It will soon be a new year with new people contributing to new and old problems. The overpopulation situation continues to explode. If this keeps up, it will be standing room only. Hmmm, maybe that will slow things down. Soon the Earth will be filled with Homo sapiens. You know, humans. How will we feed the masses?
Some experts claim that an all vegetarian diet would extend food supplies and still nourish the growing population. Some will never give up meat, and suggest selective cannibalism could cull the teeming hordes. I have another solution. Eat what’s bugging you.
The appropriate insects can be a good source of not only protein, but also fats, vitamins, and minerals. There are some 1,462 recorded species of edible insects. The Survival Guide to Edible Insects catalogs several that are easy to identify and have a long record of human consumption, including cicadas, worms, locusts, ants, and many beetles.
Crickets are high in calcium. Termites are high in iron. Silkworms provide 100% of the daily minimum requirement of copper, zinc, iron, thiamin, and riboflavin. Fred Demara shares helpful tips on identifying safe insects, locating their habitats, harvesting them, and preparing them properly.
These lowly bugs have served as food for most non-European cultures, and have served an important role in the history of human nutrition. Before humans had tools to hunt or farm, insects were an important staple. Insects are easy to catch and live everywhere, which is why they can be essential in a “survival” scenario.
You don’t drink water gathered in the wilds without disinfecting it. Even pristine mountain streams carry the risk of giardia.* Boiling your water or roasting your bugs** isn’t hard, and cooking, particularly roasting, hard-shelled insects can improve the taste.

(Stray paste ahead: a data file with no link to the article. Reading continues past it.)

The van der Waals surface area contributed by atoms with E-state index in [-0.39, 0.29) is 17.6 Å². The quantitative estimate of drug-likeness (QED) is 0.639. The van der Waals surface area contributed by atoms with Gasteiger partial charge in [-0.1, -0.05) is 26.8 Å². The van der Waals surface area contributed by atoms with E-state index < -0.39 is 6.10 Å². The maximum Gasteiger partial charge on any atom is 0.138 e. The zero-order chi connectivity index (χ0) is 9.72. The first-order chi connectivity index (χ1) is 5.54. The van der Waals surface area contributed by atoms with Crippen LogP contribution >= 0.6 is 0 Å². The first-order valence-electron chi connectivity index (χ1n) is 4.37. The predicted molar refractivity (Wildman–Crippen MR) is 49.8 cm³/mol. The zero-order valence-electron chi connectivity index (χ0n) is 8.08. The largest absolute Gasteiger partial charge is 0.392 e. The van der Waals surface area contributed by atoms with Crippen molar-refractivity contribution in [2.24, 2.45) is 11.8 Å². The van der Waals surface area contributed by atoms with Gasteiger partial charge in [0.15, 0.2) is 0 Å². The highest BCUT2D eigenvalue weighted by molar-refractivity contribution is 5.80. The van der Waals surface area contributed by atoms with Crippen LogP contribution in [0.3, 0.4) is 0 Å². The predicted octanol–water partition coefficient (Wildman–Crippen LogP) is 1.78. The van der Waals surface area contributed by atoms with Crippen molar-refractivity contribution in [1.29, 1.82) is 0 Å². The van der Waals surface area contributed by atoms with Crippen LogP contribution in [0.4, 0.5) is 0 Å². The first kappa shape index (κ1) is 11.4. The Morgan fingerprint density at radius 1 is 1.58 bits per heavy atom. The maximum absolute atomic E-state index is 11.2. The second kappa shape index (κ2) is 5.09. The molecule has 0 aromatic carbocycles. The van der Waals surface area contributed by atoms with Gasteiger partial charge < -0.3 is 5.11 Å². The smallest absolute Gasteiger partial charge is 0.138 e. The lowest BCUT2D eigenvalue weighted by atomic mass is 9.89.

Insects aren’t just a survival option. The United Nations Food and Agriculture Organization issued a 200-page report in the spring of 2013 noting that insects are high in protein and minerals and have a relatively low environmental impact. Earthworms and termites do add to methane emissions, but significantly less than beef. Insects are also more efficient in converting what they eat into something we can eat. A typical insect can convert 4.4 pounds of feed into 2.2 pounds of insect mass. A beef cow requires 17.6 pounds of feed to produce just 2.2 pounds of meat.
If you wish to prepare earthworms at home, you might not want to “purge” them. Wash the worms and put them in cornmeal for a day, and they will trade the gritty contents of their gut for cornmeal. They are tasty deep fried or ground and used much like hamburger. In the wild, you can just grab the worm by the head and squeeze like a tube of toothpaste.
Finely chop an apple and put in with worms for a day. Chill worms. Roll in flour with paprika, salt, and pepper. Deep-fry until crisp. Add a little hot sauce and yum.
Insects are abundant and free for the taking, making them a great asset in a survival situation. They are packed with nutrients and can be tasty if properly cooked. It just may be time to swaps your burgers for bugs…
*giardia is a parasite that can cause diarrhea, stomach cramps, gas and nausea
**not all insects are bugs. A bug is an insect that has mouthparts that are modified for piercing and sucking..
To bee or not to bee? Comment and let me know. Hobo, the bookstore cat, is a fan of butterflies. You can read about it in “Hobo Finds a Home”, a children’s book about finding your place in the world, and eating dinner…